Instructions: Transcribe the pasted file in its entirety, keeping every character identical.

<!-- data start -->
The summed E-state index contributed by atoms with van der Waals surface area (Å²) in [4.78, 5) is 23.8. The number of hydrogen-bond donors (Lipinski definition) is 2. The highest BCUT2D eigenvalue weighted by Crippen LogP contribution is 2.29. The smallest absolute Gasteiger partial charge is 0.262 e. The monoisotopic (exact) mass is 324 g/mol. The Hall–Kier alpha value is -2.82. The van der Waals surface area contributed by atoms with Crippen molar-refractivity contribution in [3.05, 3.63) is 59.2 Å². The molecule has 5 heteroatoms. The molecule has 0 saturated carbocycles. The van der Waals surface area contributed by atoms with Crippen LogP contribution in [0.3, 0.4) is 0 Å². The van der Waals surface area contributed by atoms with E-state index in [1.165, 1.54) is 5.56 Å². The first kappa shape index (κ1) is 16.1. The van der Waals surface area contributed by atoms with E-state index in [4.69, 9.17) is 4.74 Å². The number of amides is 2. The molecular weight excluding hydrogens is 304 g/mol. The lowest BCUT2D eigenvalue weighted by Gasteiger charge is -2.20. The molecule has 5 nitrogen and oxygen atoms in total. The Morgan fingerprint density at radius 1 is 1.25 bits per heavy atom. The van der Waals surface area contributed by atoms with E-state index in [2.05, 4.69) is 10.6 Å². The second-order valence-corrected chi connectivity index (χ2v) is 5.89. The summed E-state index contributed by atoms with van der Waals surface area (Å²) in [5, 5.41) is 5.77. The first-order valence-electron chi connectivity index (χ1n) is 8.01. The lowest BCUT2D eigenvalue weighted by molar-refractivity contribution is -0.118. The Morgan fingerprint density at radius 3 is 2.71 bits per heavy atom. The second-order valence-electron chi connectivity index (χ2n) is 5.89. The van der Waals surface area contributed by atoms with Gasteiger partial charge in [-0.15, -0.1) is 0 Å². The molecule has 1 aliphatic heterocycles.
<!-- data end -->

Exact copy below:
The summed E-state index contributed by atoms with van der Waals surface area (Å²) in [4.78, 5) is 23.8. The number of hydrogen-bond donors (Lipinski definition) is 2. The highest BCUT2D eigenvalue weighted by Crippen LogP contribution is 2.29. The smallest absolute Gasteiger partial charge is 0.262 e. The monoisotopic (exact) mass is 324 g/mol. The Hall–Kier alpha value is -2.82. The van der Waals surface area contributed by atoms with Crippen molar-refractivity contribution in [3.05, 3.63) is 59.2 Å². The molecule has 5 heteroatoms. The molecule has 0 saturated carbocycles. The van der Waals surface area contributed by atoms with Crippen LogP contribution in [0.3, 0.4) is 0 Å². The van der Waals surface area contributed by atoms with E-state index in [1.165, 1.54) is 5.56 Å². The first kappa shape index (κ1) is 16.1. The van der Waals surface area contributed by atoms with E-state index in [4.69, 9.17) is 4.74 Å². The number of amides is 2. The molecular weight excluding hydrogens is 304 g/mol. The lowest BCUT2D eigenvalue weighted by Gasteiger charge is -2.20. The molecule has 5 nitrogen and oxygen atoms in total. The Morgan fingerprint density at radius 1 is 1.25 bits per heavy atom. The van der Waals surface area contributed by atoms with E-state index in [2.05, 4.69) is 10.6 Å². The second-order valence-corrected chi connectivity index (χ2v) is 5.89. The summed E-state index contributed by atoms with van der Waals surface area (Å²) in [5, 5.41) is 5.77. The first-order valence-electron chi connectivity index (χ1n) is 8.01. The lowest BCUT2D eigenvalue weighted by molar-refractivity contribution is -0.118. The Morgan fingerprint density at radius 3 is 2.71 bits per heavy atom. The second-order valence-electron chi connectivity index (χ2n) is 5.89. The van der Waals surface area contributed by atoms with Gasteiger partial charge in [-0.15, -0.1) is 0 Å². The molecule has 1 aliphatic heterocycles.